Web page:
Mangled extremity

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Management of mangled Extremities, MESS, Principles for Limb Salvage

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Mangled extremity

  1. 1. Department of Orthopaedics MH Kirkee SEMINAR MANGLED EXTREMITY Maj Rohit Vikas Resident
  2. 2. MANGLED EXTREMITY INTRODUCTION
  3. 3. COMPONENTS•Soft tissue loss•Fracture/bone loss•Vascular injury•Nerve injury
  4. 4. RESUSCITATIONPlace in context of ATLS protocolABCFluid and Blood ReplacementExaminationIV antibioticsTetanusGross debridement and wound washSterile dressingSplint limb
  5. 5. LIFE THREATENING COMPLICATIONSHYPOVOLEMIC SHOCKRHABDOMYOLYSISACUTE RENAL FAILURESIRSSEVERE SEPSISARDSMODSREPERFUSION INJURYARYHTHMIAS
  6. 6. ASSESSMENTSOFT TISSUEHow big is the laceration?Is there loss of skin, muscle?How contaminated is it?What environment did the injury occur in (ie: barnyard, aquatic, etc.)?VASCULARPalpable pulses? Asymmetry?Doppler pulses? Asymmetry? Wave form?Color, temperature of limbCompartmentsExpanding hematoma, pulsatile bleedingNEUROLOGICALSciatic --> Tibial + PeronealFemoral --> Saphenous
  7. 7. DECISION TO AMPUTATE1. Is the limb salvagable?2. If salvaged, will afunctional limb result?POTENTIAL SCENARIOSImmediate amputationAttempted salvage with early amputationSuccessful salvageUnsuccessful salvage with late amputation
  8. 8. MANGLED EXTREMITY SCORESHow we decide on salvage versus amputation? Predictive Salvage Index (PSI) Mangled Extremity Severity Score (MESS) Limb Salvage Index (LSI) Nerve Injury, Ischemia, Soft-Tissue Injury, Skeletal Injury, Shock, and Age (NISSSA) Score Hannover Fracture Scale-97 (HFS-97) Trauma Scores: Do not correlate well with final limb function
  9. 9. MESS <= 6 – Limb salvageable
  10. 10. LIMB SALVAGE When to consider salvage?Anatomically intact sciatic/tibial nerveCan reconstruct vascular supply: proximal injury, warm ischemia < 6 hrsModerate soft tissue injury or lossModerate bone lossFunctional ankle, foot and kneeYounger patients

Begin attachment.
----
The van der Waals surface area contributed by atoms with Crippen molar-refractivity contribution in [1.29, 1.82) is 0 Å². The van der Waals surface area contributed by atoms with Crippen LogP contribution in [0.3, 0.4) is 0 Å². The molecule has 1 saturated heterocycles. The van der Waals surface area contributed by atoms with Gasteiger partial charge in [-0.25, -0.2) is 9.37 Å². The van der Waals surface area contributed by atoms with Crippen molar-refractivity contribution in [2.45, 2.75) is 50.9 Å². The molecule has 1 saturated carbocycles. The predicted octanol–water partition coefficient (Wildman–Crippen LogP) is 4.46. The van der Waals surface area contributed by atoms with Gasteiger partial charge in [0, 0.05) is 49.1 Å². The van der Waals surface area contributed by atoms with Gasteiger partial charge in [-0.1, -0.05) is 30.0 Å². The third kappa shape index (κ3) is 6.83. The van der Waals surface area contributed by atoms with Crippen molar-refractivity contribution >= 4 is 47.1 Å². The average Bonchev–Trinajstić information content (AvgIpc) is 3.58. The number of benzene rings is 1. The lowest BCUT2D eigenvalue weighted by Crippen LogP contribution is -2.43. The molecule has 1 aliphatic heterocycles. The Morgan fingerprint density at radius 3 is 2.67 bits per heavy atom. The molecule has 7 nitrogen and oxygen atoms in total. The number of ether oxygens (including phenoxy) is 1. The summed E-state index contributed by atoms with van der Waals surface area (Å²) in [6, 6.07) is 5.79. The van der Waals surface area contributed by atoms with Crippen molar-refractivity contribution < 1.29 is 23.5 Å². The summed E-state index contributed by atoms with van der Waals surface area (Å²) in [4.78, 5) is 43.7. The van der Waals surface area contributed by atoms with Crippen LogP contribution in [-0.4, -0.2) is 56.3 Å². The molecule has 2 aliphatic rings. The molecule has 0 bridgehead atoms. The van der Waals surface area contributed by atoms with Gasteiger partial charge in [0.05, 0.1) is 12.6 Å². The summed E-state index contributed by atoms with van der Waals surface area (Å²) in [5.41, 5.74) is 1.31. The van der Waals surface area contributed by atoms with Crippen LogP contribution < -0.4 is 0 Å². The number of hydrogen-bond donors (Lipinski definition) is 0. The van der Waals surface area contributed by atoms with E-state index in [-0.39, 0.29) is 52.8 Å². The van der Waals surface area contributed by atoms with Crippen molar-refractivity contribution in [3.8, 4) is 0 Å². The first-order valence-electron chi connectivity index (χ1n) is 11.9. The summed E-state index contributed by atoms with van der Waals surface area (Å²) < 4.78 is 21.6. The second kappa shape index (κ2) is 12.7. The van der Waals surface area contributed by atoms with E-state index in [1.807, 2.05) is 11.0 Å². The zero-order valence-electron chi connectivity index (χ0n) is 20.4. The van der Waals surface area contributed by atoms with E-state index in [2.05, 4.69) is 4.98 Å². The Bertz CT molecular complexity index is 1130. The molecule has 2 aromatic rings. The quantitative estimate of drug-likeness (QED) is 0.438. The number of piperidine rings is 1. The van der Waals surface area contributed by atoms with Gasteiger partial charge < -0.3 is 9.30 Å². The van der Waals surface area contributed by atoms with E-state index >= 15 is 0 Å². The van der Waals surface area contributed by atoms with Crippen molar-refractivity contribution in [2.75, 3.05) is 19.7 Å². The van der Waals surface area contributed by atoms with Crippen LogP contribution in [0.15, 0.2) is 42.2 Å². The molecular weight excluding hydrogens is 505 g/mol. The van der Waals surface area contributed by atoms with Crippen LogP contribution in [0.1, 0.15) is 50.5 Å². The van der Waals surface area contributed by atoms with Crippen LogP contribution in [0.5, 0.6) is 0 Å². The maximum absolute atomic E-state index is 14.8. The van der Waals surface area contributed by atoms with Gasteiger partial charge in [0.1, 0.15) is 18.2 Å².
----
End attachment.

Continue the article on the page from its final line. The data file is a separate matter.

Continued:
11. 11. MANGLED EXTREMITY PRIMARY AMPUTATION
  12. 12. Amputation: Replantation Mangled and Crushed – Poor Candidate
  13. 13. DECISION TO AMPUTATEIndications for Primary Amputation in Lower Extremity Open Fractures*Absolute:a. complete disruption of the posterior tibial nerve in an adultb. crush injury with warm ischemia >6H or nonreparable vascular injuryRelative:a. life threatening polytrauma (ISS > 20)b. severe ipsilateral foot traumac. prolonged course to provide soft tissue and tibial reconstruction incompatiblewith personal,sociologic and economic consequences for the patient*civilian world
  14. 14. RISK FACTORS FOR AMPUTATIONGustilo III-C injuries � comminuted,Open tib-fib fractures with vascular disruption.Sciatic or tibial nerve, or two of the three major upper extremity nerves,anatomically transectedProlonged ischemia (>4-6 hours)/muscle necrosisCrush or destructive soft tissue injurySignificant wound contaminationMultiple/severely comminuted fractures/segmental bone lossOld age/severe co-morbidityLower vs. upper extremityApparent futility of revascularization/failed revascularization
  15. 15. HARD SIGNS OF VASCULAR INJURYActive hemorrhageLarge, expanding or pulsatile hematomaBruit or thrill over the wound(s)Absent palpable pulses distallyDistal ischemic manifestations(pain, pallor, paralysis, paresthesias, poikilothermy,or coolness)
  16. 16. PRINCIPLES OF AMPUTATIONPrinciples:o Unless amputation is in a damage control situation (“guillotine”), the goal is a functionalextremity with a residual limb that successfully interacts with the patient’s futureprosthetic mgt.oStaged amputation - In a patient not been adequately resuscitated, or with significantContamination/ infection, blast or crush mechanism, may improve functional results bypreserving length.o Incisions through soft tissue and bone are at right angles to the longitudinal axisof limb with few exceptions. Do not bevel the incision as this may create ischemic flaps.o The periosteum is reflected proximal to skin incisions, and bones are transectedwhere the periosteum is adherent to the bone to decrease the chance for an avascularsequestrum. Bone edges are filed after transection.o Suture ligatures are preferred to electrocautery for control of transected vessels.
  17. 17. PRINCIPLES OF AMPUTATIONPrinciples:o Risk of postoperative neuroma is minimized with simple sharp transection of nerveswhile maintaining distal traction. Judicious use of sutures to control bleeding andminimizing the use of clamps also decrease neuroma formation.o Multilayered closure of the incisions to ensure soft tissue coverage of bones is essential.Drains are recommended for larger amputations.o Skin grafts should be used to preserve limb length and joints as long as adequate musclecoverage is present to cover bone.o Extremities are splinted to prevent contractures during healing and range of motionexercises instituted early